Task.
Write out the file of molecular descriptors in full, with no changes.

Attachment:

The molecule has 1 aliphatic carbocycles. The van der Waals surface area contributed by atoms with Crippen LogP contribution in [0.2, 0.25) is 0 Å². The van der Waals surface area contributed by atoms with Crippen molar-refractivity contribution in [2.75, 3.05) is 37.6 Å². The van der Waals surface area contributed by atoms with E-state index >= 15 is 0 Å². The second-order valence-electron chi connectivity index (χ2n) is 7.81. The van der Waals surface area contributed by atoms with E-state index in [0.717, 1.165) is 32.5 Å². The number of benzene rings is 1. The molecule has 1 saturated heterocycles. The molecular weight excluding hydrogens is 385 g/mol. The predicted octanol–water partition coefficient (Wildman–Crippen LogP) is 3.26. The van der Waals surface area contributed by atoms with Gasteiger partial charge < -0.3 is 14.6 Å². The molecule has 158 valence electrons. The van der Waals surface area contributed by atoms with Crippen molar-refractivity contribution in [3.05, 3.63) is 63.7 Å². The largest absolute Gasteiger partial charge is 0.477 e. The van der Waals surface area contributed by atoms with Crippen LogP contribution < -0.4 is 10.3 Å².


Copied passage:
The molecule has 1 aliphatic carbocycles. The van der Waals surface area contributed by atoms with Crippen LogP contribution in [0.2, 0.25) is 0 Å². The van der Waals surface area contributed by atoms with Crippen molar-refractivity contribution in [2.75, 3.05) is 37.6 Å². The van der Waals surface area contributed by atoms with E-state index >= 15 is 0 Å². The second-order valence-electron chi connectivity index (χ2n) is 7.81. The van der Waals surface area contributed by atoms with E-state index in [0.717, 1.165) is 32.5 Å². The number of benzene rings is 1. The molecule has 1 saturated heterocycles. The molecular weight excluding hydrogens is 385 g/mol. The predicted octanol–water partition coefficient (Wildman–Crippen LogP) is 3.26. The van der Waals surface area contributed by atoms with Gasteiger partial charge < -0.3 is 14.6 Å². The molecule has 158 valence electrons. The van der Waals surface area contributed by atoms with Crippen molar-refractivity contribution in [3.05, 3.63) is 63.7 Å². The largest absolute Gasteiger partial charge is 0.477 e. The van der Waals surface area contributed by atoms with Crippen LogP contribution < -0.4 is 10.3 Å².